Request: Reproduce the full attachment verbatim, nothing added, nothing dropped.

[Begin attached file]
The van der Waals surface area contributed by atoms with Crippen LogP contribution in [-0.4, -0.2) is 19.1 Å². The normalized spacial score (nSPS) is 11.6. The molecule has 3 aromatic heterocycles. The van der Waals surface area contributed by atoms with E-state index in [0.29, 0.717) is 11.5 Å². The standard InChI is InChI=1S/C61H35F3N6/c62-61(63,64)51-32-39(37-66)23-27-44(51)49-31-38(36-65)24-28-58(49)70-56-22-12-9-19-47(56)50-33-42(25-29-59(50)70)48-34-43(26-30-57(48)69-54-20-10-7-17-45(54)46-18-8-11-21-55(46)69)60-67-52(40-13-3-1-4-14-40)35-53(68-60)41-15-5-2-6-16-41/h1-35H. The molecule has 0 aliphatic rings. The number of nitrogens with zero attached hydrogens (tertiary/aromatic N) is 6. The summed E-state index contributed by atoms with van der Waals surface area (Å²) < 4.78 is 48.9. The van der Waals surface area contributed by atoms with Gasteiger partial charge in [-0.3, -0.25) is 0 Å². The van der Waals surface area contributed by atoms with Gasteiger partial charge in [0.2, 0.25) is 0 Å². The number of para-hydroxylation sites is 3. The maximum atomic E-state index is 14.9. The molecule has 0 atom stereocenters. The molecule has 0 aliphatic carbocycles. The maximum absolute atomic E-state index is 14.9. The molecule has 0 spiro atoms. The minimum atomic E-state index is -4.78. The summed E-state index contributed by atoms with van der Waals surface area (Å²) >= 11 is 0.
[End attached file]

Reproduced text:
The van der Waals surface area contributed by atoms with Crippen LogP contribution in [-0.4, -0.2) is 19.1 Å². The normalized spacial score (nSPS) is 11.6. The molecule has 3 aromatic heterocycles. The van der Waals surface area contributed by atoms with E-state index in [0.29, 0.717) is 11.5 Å². The standard InChI is InChI=1S/C61H35F3N6/c62-61(63,64)51-32-39(37-66)23-27-44(51)49-31-38(36-65)24-28-58(49)70-56-22-12-9-19-47(56)50-33-42(25-29-59(50)70)48-34-43(26-30-57(48)69-54-20-10-7-17-45(54)46-18-8-11-21-55(46)69)60-67-52(40-13-3-1-4-14-40)35-53(68-60)41-15-5-2-6-16-41/h1-35H. The molecule has 0 aliphatic rings. The number of nitrogens with zero attached hydrogens (tertiary/aromatic N) is 6. The summed E-state index contributed by atoms with van der Waals surface area (Å²) < 4.78 is 48.9. The van der Waals surface area contributed by atoms with Gasteiger partial charge in [-0.3, -0.25) is 0 Å². The van der Waals surface area contributed by atoms with Gasteiger partial charge in [0.2, 0.25) is 0 Å². The number of para-hydroxylation sites is 3. The maximum atomic E-state index is 14.9. The molecule has 0 atom stereocenters. The molecule has 0 aliphatic carbocycles. The maximum absolute atomic E-state index is 14.9. The molecule has 0 spiro atoms. The minimum atomic E-state index is -4.78. The summed E-state index contributed by atoms with van der Waals surface area (Å²) >= 11 is 0.